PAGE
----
Wednesday 2 December 2020

On letting die

 Science is A way of knowing. We owe it for successful contraceptives; clean water; a myriad of health-care interventions: titanium hips, dialysis machines, MRI, corona vaccines; long bridges, tall buildings, railway signals; superglue, toasters, ballpoint pens. But in general science doesn't have much to say about living your best life. For that you may need help from religion or philosophy. I had a great deal of religion when I were a nipper - heck I won the Junior Scripture Prize - but gave it all up as soon as I started thinking for myself. I've had a pretty good life [so far!, I'm not feeling terminal, here], I don't have much bad on my conscience and, like Othello and Charles J. Haughey have done the state some service.  So I don't need help to live better.

Or don't I? Maybe if I read more philosophy, I'd realise that I've been deluding myself as a naive utilitarian and that I could do better - as all my teachers wrote on all my reports through school! I won't read Kant, however, his smug certainties have no place in my shades-of-grey ethics. Judith Jarvis Thomson [L] died last week in the fullness of her years. Never 'eard of 'er! probably because I've read a lot more green penguins than books by philosophers; and certainly because my prejudice is that philosophy is windy and impractical. Even when it espouses matters of life and death, it still seems to make the issues more complex than they need to be. I've ruminated for years on trolleyology, (the ethics of killing one to save five) and find that philosophers over-egg the pudding by dragging rights into the frame. Even a cursory study of anthropology will call question on pretty much all the rights of which the American founding fathers said We hold these truths to be self-evident, that all men are created equal, that they are endowed by their Creator with certain unalienable Rights . . . whoa, not so fast Jefferson, not self-evident to the rest of humanity, let alone the rest of the living world.

Turns out that Thomson had a long riff on The Trolley Problem 1985 which was invented by Phillipa Foot, although she didn't have the last word. Thomson was famous in philosophy circles for the precision of her language. Still takes her 20 pages and I couldn't work out what the/her bottom line is.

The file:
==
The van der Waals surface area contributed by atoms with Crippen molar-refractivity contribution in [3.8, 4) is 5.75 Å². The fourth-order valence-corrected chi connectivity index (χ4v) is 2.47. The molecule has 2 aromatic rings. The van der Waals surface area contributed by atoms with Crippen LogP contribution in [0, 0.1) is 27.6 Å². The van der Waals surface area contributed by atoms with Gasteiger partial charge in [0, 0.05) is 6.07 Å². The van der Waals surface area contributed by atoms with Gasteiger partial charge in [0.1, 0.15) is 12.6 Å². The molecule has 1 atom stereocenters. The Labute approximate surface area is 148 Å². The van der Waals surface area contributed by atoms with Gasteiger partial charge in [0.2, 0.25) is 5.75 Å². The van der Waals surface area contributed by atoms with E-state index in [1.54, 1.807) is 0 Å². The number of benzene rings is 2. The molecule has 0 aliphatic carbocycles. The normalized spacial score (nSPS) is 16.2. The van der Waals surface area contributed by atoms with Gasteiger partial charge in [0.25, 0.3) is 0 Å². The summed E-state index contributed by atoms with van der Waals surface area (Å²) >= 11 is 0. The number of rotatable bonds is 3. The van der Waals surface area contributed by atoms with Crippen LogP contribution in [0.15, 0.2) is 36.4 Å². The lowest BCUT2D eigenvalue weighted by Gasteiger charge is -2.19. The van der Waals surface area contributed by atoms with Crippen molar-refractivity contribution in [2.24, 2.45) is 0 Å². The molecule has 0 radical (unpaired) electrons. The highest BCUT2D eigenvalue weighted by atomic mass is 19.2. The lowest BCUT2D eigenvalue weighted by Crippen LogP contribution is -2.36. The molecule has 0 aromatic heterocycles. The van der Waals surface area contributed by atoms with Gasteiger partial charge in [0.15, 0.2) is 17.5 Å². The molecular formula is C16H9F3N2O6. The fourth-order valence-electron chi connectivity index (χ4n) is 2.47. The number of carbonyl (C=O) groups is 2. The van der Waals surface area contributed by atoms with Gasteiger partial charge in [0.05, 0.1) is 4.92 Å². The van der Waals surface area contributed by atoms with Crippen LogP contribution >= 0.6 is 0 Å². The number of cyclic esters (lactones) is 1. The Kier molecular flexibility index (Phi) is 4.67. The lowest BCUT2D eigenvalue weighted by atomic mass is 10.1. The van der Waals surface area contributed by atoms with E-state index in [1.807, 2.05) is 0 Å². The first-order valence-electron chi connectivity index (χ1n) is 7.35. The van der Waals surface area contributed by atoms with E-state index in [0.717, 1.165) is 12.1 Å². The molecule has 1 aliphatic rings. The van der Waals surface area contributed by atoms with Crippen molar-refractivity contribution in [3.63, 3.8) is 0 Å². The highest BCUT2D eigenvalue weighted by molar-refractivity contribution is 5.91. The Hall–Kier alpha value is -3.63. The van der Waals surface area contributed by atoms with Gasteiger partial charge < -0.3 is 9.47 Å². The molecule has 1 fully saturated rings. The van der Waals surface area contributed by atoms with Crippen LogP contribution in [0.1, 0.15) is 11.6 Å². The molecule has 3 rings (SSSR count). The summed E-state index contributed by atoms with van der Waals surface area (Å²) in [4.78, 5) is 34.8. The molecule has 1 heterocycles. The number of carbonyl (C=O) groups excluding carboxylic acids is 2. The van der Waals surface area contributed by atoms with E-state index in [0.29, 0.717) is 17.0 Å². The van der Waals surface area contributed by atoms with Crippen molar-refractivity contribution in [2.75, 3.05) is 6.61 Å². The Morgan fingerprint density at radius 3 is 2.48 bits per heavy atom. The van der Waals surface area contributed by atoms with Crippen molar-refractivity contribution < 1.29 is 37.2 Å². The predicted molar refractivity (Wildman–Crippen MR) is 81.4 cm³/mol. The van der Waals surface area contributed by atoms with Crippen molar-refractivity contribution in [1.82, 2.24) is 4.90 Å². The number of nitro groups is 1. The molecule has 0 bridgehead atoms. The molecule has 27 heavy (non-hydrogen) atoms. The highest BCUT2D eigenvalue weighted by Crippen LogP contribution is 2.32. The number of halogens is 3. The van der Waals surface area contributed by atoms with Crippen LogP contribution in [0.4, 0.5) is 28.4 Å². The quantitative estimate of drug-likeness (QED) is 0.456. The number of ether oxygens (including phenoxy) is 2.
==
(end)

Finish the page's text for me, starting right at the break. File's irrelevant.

Thomson is even more renowned for A Defense of Abortion 1971 in which she created the Metaphor of the Violinist to tease out the competing rights to life and bodily autonomy; and also the difference between killing and allowing to die. As well as the insensate but wonderfully talented Violinist who needs your kidneys, Thomson invokes 

  • Society of Music Lovers, who are shadowy agents for The Violinist
  • the cooling hand of Henry Fonda;
  • two brothers and one box of chocolates; 
  • Kitty Genovese;
  • "seed-people" who are liable to blow in the window and hatch in your soft-furnishings [it's a room for womb metaphor]
  • Three Samaritans: Good, Splendid and Minimally Decent
These people aren't all on stage at the same time, but Thomson uses them to bring to our attention the Edge Cases that should cause reasonable people to question their certainties and think with a tad more compassion and empathy. She allows that you can feel squeamish about something without forbidding other people to deal with it. She is also comfortingly grey and pragmatic about rights and decency. It's not, in her Fonda-fantasy, reasonable to expect the actor to fly in from California to help you out but it's churlish if he won't cross the room to lay on his hands. "It's rather a shocking idea that anyone's rights should fade away and disappear as it gets harder and harder to accord them to him." A boy may be boorish, greedy and disagreeable if he refuses to share chocolates with his kid brother but that doesn't necessarily make his selfishness unjust. Thomson's arguments will fall on deaf right-to-life ears, but helped me marshal my arguments into a more coherent order that I can live with. We've Repealed the Eighth but the Oireachtas still has to legislate on the practicalities: if more people read Thomson, we'll get better law.

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